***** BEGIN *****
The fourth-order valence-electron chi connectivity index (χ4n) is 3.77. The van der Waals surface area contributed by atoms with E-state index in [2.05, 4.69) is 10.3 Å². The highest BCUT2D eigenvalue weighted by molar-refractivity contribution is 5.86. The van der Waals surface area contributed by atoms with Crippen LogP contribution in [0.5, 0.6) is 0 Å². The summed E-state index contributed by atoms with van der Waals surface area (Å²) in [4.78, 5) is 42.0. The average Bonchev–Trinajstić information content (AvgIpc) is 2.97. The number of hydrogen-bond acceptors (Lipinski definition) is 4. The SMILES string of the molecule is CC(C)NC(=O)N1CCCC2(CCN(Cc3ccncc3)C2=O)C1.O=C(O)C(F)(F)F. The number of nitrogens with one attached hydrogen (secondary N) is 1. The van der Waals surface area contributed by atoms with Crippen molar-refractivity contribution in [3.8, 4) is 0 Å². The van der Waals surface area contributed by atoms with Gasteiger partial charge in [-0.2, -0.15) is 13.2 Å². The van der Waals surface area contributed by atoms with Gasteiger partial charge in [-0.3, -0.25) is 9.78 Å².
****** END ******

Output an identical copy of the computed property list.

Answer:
The fourth-order valence-electron chi connectivity index (χ4n) is 3.77. The van der Waals surface area contributed by atoms with E-state index in [2.05, 4.69) is 10.3 Å². The highest BCUT2D eigenvalue weighted by molar-refractivity contribution is 5.86. The van der Waals surface area contributed by atoms with Crippen LogP contribution in [0.5, 0.6) is 0 Å². The summed E-state index contributed by atoms with van der Waals surface area (Å²) in [4.78, 5) is 42.0. The average Bonchev–Trinajstić information content (AvgIpc) is 2.97. The number of hydrogen-bond acceptors (Lipinski definition) is 4. The SMILES string of the molecule is CC(C)NC(=O)N1CCCC2(CCN(Cc3ccncc3)C2=O)C1.O=C(O)C(F)(F)F. The number of nitrogens with one attached hydrogen (secondary N) is 1. The van der Waals surface area contributed by atoms with Crippen molar-refractivity contribution in [3.8, 4) is 0 Å². The van der Waals surface area contributed by atoms with Gasteiger partial charge in [-0.2, -0.15) is 13.2 Å². The van der Waals surface area contributed by atoms with Gasteiger partial charge in [-0.3, -0.25) is 9.78 Å².